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Other than taking a long walk up and down the road on Tuesday, May hasn’t really been ridden since…. um…. the first weekend of October? Even then, it was so unbelievably hot that she got an abbreviated workout. To say she is out of shape is putting it gently. So when I actually put on gloves, tall boots, spurs, and prepped for a real ride last night in 50 degree weather, I wasn’t really sure what I would get.

May is never malicious under saddle. However, she does develop selective hearing when she isn’t in full work. What do I mean by selective hearing? It means that she tries to set the gait, pace, balance, AND direction without any input from me. It usually lasts all of one ride and then she is back to normal.

So when I went to get on last night, she was wide-eyed. She didn’t want to stand near the mounting block, and I swear she grew 2 inches when we walked out of the barn. So I was ready for a difficult ride. However, instead of getting frantic or demanding, I got endlessly patient and calm.

She wouldn’t stand for me to get on? Then we will just keep circling around. Once on, I made her halt again, and I put her on the contact before we even got to the ring. Want to jig? Well, we will just do a little shoulder in until you relax over your back again.

Once in the ring, we did serpentines and did more walk/halt transitions than I even care to count. She had to move through her rib cage and over her back. After 10 minutes of walking, I felt her body start to soften, and I asked for the trot. Again, big loops through the ring, asking her to bend through her rib cage, and lots of soft, correct transitions.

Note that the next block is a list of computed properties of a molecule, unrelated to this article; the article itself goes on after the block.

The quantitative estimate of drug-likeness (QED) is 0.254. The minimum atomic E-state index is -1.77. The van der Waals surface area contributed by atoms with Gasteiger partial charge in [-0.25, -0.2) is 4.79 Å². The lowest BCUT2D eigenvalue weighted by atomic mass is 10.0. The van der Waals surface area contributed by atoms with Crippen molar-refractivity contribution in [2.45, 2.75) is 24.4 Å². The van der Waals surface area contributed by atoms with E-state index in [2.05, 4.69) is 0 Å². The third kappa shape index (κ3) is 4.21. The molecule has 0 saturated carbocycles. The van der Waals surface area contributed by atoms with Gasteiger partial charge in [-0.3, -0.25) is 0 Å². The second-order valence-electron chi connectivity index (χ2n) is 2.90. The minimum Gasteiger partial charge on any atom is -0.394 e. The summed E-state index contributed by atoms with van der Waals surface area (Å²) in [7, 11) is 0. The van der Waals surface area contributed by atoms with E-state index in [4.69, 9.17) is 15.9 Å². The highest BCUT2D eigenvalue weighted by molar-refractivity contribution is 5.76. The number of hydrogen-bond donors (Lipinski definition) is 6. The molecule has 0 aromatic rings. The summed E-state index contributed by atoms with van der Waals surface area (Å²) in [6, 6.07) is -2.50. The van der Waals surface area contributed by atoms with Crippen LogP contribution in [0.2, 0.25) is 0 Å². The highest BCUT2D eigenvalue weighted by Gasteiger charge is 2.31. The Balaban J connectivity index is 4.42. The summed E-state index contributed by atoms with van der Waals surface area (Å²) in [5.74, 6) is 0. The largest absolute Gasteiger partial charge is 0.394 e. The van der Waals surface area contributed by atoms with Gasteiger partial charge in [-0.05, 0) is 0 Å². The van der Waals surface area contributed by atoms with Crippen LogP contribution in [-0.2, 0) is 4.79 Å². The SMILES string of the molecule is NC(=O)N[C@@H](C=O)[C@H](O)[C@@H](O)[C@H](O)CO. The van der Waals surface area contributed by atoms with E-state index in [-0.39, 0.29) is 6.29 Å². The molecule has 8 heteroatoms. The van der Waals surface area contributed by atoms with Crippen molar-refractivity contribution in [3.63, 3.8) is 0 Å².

Over and over again. By the time we got to the canter, I could get in a little two point and just let her cruise without her wanting to take over. And you know what? She was wonderful. We did a bit more trot work, where she really worked through herself, and when I popped her back into the canter, I let her figure 8 over a low vertical in the middle of the ring. She was rhythmic, calm, and in front of my leg. I could add, or leave out, or just maintain without an issue.

I gave her a pat and called it a day. Happy Horsey Mom.

P.s. Thank you for all of your support on my last post. Mentally hard decision to make, and it was so nice how understanding you all were. πŸ™‚

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  1. the_everything_pony

    It’s one of the reasons I love blogging and the community – we’re all here to support πŸ™‚ I’m glad the ride was great and she was so good! I’m sure she was super excited to be out, and sounds like just the sort of ride you needed πŸ™‚

    1. Emily

      Yes. I definitely needed to get back in the saddle and have one of those “oh yeah, this is FUN” kind of rides.

      And yes. The equestrian blogging community is the best πŸ˜‰

  2. emma

    sounds like a perfect fall ride!!! i’m so so so happy the air is turning more crisp, tho the early darkness saddens me…

    1. Emily

      One of the joys of living so far west but still being in the Eastern time zone is that the sun doesn’t go down QUITE so early. I was shocked at how quickly it went down (and how early it came up) when I was in MA last week!

  3. roamingridersite

    What a lovely first ride in the cooler weather. I love your approach at being calm and consistent. I know that is the best way to ride yet so many times my brain yells “relax!” and my body responds by curling into the fetal position HA!

    1. Emily

      Oh I wanted to be like “OMG YOU DONKEY, JUST STAND HERE FOR A SECOND.” But WOO-SAH and all that jazz

  4. martidoll123

    oh i so wish we lived closer to each other. πŸ™‚ I am glad you had a nice crisp ride with lady I got a lot of opinions πŸ™‚ HA HA HA oh May πŸ™‚

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